cells. My interest in isolating gill epithelial cell apical plasma (barrier)
membranes lead me to further characterize these enzymes in the gill. I
used histochemistry to localize both 5'NT and APD activities exclusively
to the pillar cells which form the central microvascular
network in the gill epithelial outfoldings or lamellae (4). Significantly,
there is no indication of either enzyme activity associated with the surface
gill epithelial cells. These results will be quite valuable for demonstrating
effective separation of vascular and epithelial plasma membranes when isolating
gill barrier membranes. Histochemical staining patterns were consistent
with an apical plasma membrane localization for both activities in pillar
cells - i.e., the enzyme activities were found at the membranes forming
the actual microvascular lining. The functional significance of this localization
is intriguing. Both 5'NT and APD are involved in nucleotide metabolism
and have been suggested to act as modulators in purinergic signal transduction,
and pillar cells are unique microvascular cells with apparent endogenous
contractile capacity. Could these enzyme activities reflect a mechanism
for local regulation of hemodynamics in gill lamellae, perhaps in response
to hypoxia or other environmental conditions? The same pillar cell localization
for 5'NT and APD has been seen in all species of fish examined (freshwater
trout and tilapia as well as seawater flounder and eel), suggesting that
any associated physiological functions may be broadly conserved. I plan
to pursue functional questions and continue structural investigations of
gill pillar cells using immunolocalization and biochemical approaches.
|Developmental Biology, Sex Differentiation, Smoltification
|Interests in developmental biology and endocrine physiology derive
from work on the ontogeny of a sexual dimorphism in axon numbers in the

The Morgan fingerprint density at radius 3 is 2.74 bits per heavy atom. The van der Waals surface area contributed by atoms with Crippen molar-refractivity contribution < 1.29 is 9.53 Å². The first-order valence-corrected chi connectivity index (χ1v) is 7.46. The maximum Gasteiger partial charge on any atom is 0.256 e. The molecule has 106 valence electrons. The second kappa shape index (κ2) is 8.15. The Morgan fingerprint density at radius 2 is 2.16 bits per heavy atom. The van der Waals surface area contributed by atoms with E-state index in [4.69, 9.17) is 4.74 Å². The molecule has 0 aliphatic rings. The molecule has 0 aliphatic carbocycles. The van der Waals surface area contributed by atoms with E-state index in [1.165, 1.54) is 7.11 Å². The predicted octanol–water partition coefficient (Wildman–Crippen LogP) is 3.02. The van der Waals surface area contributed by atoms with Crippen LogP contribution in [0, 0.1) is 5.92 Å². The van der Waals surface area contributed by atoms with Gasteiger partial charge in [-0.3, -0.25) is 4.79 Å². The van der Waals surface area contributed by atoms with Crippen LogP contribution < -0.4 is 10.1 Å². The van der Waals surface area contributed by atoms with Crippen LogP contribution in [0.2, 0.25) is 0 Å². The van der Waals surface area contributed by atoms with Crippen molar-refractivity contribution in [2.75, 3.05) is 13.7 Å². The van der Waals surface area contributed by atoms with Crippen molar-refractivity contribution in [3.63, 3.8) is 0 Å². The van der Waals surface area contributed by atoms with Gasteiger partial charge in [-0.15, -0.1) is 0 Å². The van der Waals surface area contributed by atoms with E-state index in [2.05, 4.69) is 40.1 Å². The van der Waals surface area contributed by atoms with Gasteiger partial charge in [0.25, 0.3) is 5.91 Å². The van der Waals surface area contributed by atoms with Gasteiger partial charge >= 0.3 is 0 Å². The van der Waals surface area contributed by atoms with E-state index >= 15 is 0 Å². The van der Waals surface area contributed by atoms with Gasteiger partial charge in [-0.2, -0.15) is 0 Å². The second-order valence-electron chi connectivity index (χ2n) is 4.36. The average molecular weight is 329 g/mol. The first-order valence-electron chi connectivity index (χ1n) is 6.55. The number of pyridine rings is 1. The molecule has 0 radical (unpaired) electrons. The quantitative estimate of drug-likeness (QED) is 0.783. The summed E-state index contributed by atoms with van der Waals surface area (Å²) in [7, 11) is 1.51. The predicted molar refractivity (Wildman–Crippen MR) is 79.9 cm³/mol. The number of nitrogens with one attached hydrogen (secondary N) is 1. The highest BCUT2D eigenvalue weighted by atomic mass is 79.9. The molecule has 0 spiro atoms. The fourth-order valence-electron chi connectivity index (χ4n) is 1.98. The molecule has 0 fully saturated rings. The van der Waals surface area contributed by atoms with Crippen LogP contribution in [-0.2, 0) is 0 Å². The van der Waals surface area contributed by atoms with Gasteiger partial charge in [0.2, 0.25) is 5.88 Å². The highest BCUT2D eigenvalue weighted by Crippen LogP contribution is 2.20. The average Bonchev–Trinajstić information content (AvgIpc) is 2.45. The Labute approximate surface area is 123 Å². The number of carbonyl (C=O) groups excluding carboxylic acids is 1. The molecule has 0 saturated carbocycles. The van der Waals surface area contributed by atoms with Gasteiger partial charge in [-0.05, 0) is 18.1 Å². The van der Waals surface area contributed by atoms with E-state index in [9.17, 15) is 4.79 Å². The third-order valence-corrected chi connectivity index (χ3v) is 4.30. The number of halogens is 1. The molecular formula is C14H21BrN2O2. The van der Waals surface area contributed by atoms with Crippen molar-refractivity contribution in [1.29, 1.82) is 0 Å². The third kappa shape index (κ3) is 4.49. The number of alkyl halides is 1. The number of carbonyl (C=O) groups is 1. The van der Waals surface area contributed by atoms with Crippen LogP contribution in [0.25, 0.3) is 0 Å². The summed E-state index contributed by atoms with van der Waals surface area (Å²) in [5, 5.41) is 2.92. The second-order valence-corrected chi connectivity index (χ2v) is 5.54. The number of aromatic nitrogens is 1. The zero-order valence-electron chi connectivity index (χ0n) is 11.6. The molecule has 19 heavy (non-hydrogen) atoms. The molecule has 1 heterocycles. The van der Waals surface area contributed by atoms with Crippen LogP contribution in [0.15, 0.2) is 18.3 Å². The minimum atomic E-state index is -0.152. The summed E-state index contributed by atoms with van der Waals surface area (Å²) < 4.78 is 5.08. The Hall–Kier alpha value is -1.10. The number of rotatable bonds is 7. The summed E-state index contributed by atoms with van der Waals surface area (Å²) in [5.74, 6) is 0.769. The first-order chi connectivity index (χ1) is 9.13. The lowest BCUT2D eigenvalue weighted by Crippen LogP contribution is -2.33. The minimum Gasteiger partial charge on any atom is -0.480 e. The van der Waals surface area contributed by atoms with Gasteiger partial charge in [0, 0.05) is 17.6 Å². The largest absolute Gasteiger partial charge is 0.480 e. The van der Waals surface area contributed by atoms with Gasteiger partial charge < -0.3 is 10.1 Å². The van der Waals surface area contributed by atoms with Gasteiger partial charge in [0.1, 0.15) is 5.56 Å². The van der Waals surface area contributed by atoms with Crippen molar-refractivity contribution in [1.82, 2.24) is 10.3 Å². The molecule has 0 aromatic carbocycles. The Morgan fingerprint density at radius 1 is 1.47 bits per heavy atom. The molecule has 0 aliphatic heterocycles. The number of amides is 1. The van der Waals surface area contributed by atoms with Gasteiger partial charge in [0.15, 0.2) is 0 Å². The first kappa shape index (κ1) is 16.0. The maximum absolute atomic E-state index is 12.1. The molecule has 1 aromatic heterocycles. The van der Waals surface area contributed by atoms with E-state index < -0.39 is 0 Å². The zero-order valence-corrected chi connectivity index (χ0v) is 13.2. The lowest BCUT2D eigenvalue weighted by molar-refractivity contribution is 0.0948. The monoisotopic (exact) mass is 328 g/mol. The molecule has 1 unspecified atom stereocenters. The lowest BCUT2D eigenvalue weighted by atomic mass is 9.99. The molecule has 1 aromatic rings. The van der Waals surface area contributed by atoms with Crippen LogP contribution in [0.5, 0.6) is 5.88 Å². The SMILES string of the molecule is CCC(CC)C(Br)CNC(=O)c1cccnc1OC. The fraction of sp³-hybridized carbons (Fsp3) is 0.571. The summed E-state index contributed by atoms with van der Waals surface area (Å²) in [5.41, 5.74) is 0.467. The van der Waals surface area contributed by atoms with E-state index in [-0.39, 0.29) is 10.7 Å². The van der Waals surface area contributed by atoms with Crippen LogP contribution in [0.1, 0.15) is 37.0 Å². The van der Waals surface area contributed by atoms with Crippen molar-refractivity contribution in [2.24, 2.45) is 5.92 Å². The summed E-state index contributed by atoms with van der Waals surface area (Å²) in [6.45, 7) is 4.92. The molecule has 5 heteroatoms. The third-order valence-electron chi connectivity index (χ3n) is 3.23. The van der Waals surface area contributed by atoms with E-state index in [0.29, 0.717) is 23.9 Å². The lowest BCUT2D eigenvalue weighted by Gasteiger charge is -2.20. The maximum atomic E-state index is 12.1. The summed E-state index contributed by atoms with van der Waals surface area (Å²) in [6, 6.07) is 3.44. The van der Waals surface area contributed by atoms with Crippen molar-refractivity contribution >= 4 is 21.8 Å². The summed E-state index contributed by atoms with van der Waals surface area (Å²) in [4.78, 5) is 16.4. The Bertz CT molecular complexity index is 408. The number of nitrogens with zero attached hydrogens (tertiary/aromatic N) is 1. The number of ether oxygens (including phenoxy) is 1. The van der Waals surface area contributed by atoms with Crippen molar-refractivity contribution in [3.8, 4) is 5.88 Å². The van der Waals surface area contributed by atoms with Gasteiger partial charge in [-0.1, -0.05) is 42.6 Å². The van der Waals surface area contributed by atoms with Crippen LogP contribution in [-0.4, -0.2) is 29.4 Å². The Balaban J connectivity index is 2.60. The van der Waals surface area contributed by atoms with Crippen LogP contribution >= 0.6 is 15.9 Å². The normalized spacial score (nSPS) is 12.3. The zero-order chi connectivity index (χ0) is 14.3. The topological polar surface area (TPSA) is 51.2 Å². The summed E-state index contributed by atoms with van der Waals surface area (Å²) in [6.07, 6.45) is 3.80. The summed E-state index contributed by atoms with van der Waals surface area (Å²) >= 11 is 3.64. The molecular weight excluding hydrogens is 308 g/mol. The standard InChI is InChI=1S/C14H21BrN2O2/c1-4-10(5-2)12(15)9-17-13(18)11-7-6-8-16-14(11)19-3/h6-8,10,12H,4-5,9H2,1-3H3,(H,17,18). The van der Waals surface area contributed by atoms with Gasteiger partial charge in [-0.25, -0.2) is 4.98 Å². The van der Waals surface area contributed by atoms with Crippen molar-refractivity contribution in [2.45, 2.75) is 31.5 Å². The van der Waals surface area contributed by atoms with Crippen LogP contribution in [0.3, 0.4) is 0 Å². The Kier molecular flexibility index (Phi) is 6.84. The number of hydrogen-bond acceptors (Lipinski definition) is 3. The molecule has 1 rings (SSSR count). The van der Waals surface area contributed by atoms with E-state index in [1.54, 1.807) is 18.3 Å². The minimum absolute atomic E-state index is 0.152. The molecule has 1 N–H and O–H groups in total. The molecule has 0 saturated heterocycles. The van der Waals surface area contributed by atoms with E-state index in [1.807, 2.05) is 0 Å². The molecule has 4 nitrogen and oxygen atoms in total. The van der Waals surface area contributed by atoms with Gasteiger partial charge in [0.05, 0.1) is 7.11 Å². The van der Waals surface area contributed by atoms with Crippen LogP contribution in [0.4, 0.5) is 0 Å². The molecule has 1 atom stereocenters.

laryngeal neuromuscular system of Xenopus (5). One project
initiated in these studies examined primary (gonadal) versus secondary
(laryngeal masculinization) sexual development in tadpoles. By chemically
arresting metamorphosis, we demonstrated that while the gonads differentiate
independent of thyroid hormone (TH), the ability of the larynx to be masculinized
by androgens depends upon exposure to TH (6). I would like to return
to this system to look specifically at cellular and molecular hallmarks
of maturation in the developing gametes of metamorphically blocked tadpoles.
This work is provocative from an evolutionary perspective in that it may
illuminate a mechanistic basis for neoteny - a phenomenon in some amphibian
species whereby larval forms become reproductively mature.
I also have background and interests in more
applied aspects of fish biology stemming from my experiences with aquaculture
as an extension agent in the Peace Corps and aspects of my master's degree
work - involving, for example, environmental influences on smoltification
(fresh- to seawater transformation) in anadromous salmonids (7).
|(1) Robertson, J.C. and Hazel, J.R. 1995. Cholesterol content
of trout plasma membranes varies with acclimation temperature. American
Journal of Physiology, 269: R1113-R1119.
|(2) Robertson, J.C. and Hazel, J.R. 1997. Membrane constraints
to physiological function at different temperatures: Does cholesterol stabilize
membranes at elevated temperatures? In: Global Warming - Implications for
Freshwater and Marine Fish. Eds. C. Wood and G. McDonald. pp. 25-49. Society
for Experimental Biology Seminar Series.
|(3) Robertson, J.C. and Hazel, J.R. 1999. Influence of temperature
and membrane lipid composition on the osmotic water permeability of teleost
gills. Physiological and Biochemical Zoology. 72: 623-632.
|(4) Robertson, J.C. and Hazel, J.R. 1998. 5'Nucleotidase and
alkaline phosphodiesterase activities in trout gill localize to endothelial
(pillar) cells. Journal of Experimental Biology, 201: 2011-2019.
|(5) Robertson, J., Watson, J. and Kelley, D. 1994. Androgen
directs sexual differentiation of laryngeal innervation in developing Xenopus
laevis. Journal of Neurobiology, 25: 1625-1636.
|(6) Robertson, J.C. and Kelley, D.B.1996. Thyroid hormone controls
the onset of androgen sensitivity in the developing larynx of Xenopus laevis.
Developmental Biology, 176: 108-123.
|(7) Robertson, J.C. and Bradley, T.M. 1991. Hepatic ultrastructure
changes associated with the parr-smolt transformation of Atlantic salmon
(Salmo salar ). Journal of Experimental Zoology, 260: 135-148.